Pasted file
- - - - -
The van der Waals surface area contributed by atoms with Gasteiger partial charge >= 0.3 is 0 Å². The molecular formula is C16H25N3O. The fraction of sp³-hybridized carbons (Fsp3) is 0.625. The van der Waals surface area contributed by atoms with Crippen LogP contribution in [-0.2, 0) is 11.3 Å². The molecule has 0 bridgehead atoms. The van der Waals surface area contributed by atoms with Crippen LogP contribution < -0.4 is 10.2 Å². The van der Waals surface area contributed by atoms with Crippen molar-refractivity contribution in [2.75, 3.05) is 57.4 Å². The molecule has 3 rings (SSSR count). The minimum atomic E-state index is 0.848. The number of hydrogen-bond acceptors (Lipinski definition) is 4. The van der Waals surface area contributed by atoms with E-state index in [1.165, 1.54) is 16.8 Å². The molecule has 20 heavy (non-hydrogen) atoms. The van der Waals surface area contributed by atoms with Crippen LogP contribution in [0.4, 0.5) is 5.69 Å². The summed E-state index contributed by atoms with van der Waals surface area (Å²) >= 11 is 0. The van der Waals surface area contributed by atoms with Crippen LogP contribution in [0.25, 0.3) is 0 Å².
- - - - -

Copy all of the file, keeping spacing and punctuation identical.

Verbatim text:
The van der Waals surface area contributed by atoms with Gasteiger partial charge >= 0.3 is 0 Å². The molecular formula is C16H25N3O. The fraction of sp³-hybridized carbons (Fsp3) is 0.625. The van der Waals surface area contributed by atoms with Crippen LogP contribution in [-0.2, 0) is 11.3 Å². The molecule has 0 bridgehead atoms. The van der Waals surface area contributed by atoms with Crippen LogP contribution < -0.4 is 10.2 Å². The van der Waals surface area contributed by atoms with Crippen molar-refractivity contribution in [2.75, 3.05) is 57.4 Å². The molecule has 3 rings (SSSR count). The minimum atomic E-state index is 0.848. The number of hydrogen-bond acceptors (Lipinski definition) is 4. The van der Waals surface area contributed by atoms with E-state index in [1.165, 1.54) is 16.8 Å². The molecule has 20 heavy (non-hydrogen) atoms. The van der Waals surface area contributed by atoms with Crippen LogP contribution in [0.4, 0.5) is 5.69 Å². The summed E-state index contributed by atoms with van der Waals surface area (Å²) >= 11 is 0. The van der Waals surface area contributed by atoms with Crippen LogP contribution in [0.25, 0.3) is 0 Å².